Accusations of faking evidence

Controversy followed the seven-hour long, live Halloween show on October 31, 2008 where at least two events took place that critics have attacked: One is where Grant Wilson, a lead investigator, has his jacket collar pulled down by an unseen force three times, all the while one of his hands remained suspiciously at his side which lead detractors to claim he was pulling a hidden string. Another is when a supposed disembodied voice tells the hunters, "You're not supposed to be here." Critics have claimed the voice sounded as if it was piped in from an external audio source. Video of the incidents have been meticulously scrutinized on various website's. In regards to the scrutiny, Grant and Jason defended themselves stating that they are accused of faking evidence all the time and maintain that everything in the show is real.

 

 

For more please visit www.scifake.com.

Ghost Hunters: College Edition On October 23, 2008, TV Guide reported that Sci-Fi will launch a spin-off of the show called Ghost Hunters: College Edition, which will feature co-eds in the ghost hunter roles.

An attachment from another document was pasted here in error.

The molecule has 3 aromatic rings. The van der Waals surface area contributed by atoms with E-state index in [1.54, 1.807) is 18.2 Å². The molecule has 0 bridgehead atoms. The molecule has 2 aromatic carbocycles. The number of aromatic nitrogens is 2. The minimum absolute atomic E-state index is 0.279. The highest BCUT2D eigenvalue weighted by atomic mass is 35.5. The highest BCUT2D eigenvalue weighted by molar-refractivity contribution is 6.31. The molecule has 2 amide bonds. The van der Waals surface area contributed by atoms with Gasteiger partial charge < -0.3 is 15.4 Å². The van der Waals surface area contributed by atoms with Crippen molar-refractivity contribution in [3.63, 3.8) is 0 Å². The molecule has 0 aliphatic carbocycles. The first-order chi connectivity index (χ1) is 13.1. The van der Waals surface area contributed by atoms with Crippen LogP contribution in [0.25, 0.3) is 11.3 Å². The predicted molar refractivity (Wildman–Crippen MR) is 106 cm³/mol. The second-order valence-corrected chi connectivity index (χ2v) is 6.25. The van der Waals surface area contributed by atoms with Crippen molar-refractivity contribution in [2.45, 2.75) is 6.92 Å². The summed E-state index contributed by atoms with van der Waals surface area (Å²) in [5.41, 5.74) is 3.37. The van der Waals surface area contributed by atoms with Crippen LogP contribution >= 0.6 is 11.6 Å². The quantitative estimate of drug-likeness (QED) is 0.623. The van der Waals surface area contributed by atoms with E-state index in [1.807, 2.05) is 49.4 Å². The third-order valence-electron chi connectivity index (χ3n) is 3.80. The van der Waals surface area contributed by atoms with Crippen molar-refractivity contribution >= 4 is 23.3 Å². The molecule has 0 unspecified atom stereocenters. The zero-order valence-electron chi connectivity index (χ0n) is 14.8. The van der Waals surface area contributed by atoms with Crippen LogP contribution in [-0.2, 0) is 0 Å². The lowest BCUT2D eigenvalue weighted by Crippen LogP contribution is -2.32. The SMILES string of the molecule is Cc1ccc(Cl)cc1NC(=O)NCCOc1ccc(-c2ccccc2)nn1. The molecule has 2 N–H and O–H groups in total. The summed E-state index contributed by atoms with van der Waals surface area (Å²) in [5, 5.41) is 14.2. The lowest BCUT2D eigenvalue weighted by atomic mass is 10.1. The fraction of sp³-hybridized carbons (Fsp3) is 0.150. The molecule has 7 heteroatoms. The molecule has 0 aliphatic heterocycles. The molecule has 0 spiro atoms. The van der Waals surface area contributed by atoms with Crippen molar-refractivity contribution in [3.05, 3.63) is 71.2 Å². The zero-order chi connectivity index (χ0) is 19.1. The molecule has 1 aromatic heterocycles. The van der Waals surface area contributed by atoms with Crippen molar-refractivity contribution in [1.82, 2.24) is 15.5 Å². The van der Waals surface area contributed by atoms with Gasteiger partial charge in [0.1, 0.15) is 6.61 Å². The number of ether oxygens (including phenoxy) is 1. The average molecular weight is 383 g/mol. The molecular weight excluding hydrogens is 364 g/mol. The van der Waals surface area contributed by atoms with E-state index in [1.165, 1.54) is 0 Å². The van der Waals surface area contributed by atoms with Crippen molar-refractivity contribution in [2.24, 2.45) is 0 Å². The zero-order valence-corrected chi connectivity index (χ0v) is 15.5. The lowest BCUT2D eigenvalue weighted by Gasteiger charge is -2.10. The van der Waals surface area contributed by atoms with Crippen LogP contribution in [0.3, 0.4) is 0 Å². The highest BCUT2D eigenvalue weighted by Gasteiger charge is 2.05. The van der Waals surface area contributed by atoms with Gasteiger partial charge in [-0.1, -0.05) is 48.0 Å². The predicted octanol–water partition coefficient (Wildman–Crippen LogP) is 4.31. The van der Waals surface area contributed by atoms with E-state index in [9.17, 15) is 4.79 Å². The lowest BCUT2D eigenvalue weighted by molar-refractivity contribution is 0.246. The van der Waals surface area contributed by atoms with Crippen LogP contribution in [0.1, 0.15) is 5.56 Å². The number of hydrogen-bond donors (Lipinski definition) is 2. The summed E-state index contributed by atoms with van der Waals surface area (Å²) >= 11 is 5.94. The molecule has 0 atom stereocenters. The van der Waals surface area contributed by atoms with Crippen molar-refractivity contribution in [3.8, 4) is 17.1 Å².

Starring on the SCI FI Channel's Ghost Hunters is The Atlantic Paranormal Society (or T.A.P.S. for short), a team of paranormal researchers captained by Jason Hawes and Grant Wilson, and they aren't afraid of no ghosts. Click Continue for a list of eight essential devices the real Ghost Hunters utilize in the field, and learn what separates the hunters from the haunted.


1. 35mm Camera
The trusty workhorse of many a professional photographer, a good ol' fashioned film camera takes a little more skill to wield than its digital brethren. Learn to use it, however, and it'll pay off in spades. Film is easier to enlarge when processing an image (to spot all of these teeny tiny ghostly details), less erratic with its light sensitivity, and, maybe most importantly, it's harder to fake a film image.


2. Digital Audio Recorder

When a ghost starts moaning or knocking on things, you want to make sure you get a nice, clean copy — not a tape full of muddy noises and audio flaws. That's why many ghost hunters choose a digital recorder over using analog tapes. With digital, you can also be sure you're picking up everything within and beyond the range of human hearing.


3. Digital Infrared Camera